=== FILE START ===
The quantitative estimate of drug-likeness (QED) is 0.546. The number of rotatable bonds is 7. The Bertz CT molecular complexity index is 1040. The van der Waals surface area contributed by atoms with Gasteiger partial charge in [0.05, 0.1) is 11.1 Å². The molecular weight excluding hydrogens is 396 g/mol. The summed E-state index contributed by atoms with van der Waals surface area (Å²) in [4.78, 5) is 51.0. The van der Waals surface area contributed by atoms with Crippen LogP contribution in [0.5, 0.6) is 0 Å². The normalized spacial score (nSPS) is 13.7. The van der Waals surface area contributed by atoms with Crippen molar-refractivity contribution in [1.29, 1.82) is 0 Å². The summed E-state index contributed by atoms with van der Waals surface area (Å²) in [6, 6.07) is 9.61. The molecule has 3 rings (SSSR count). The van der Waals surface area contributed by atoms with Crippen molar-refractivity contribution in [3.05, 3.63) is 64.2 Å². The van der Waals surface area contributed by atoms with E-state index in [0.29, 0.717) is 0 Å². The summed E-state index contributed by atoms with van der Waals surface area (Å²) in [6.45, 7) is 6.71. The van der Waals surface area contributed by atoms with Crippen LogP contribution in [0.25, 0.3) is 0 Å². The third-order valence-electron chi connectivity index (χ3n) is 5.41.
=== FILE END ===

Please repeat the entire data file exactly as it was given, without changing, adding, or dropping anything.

The quantitative estimate of drug-likeness (QED) is 0.546. The number of rotatable bonds is 7. The Bertz CT molecular complexity index is 1040. The van der Waals surface area contributed by atoms with Gasteiger partial charge in [0.05, 0.1) is 11.1 Å². The molecular weight excluding hydrogens is 396 g/mol. The summed E-state index contributed by atoms with van der Waals surface area (Å²) in [4.78, 5) is 51.0. The van der Waals surface area contributed by atoms with Crippen LogP contribution in [0.5, 0.6) is 0 Å². The normalized spacial score (nSPS) is 13.7. The van der Waals surface area contributed by atoms with Crippen molar-refractivity contribution in [1.29, 1.82) is 0 Å². The summed E-state index contributed by atoms with van der Waals surface area (Å²) in [6, 6.07) is 9.61. The molecule has 3 rings (SSSR count). The van der Waals surface area contributed by atoms with Crippen molar-refractivity contribution in [3.05, 3.63) is 64.2 Å². The van der Waals surface area contributed by atoms with E-state index in [0.29, 0.717) is 0 Å². The summed E-state index contributed by atoms with van der Waals surface area (Å²) in [6.45, 7) is 6.71. The van der Waals surface area contributed by atoms with Crippen LogP contribution in [0.25, 0.3) is 0 Å². The third-order valence-electron chi connectivity index (χ3n) is 5.41.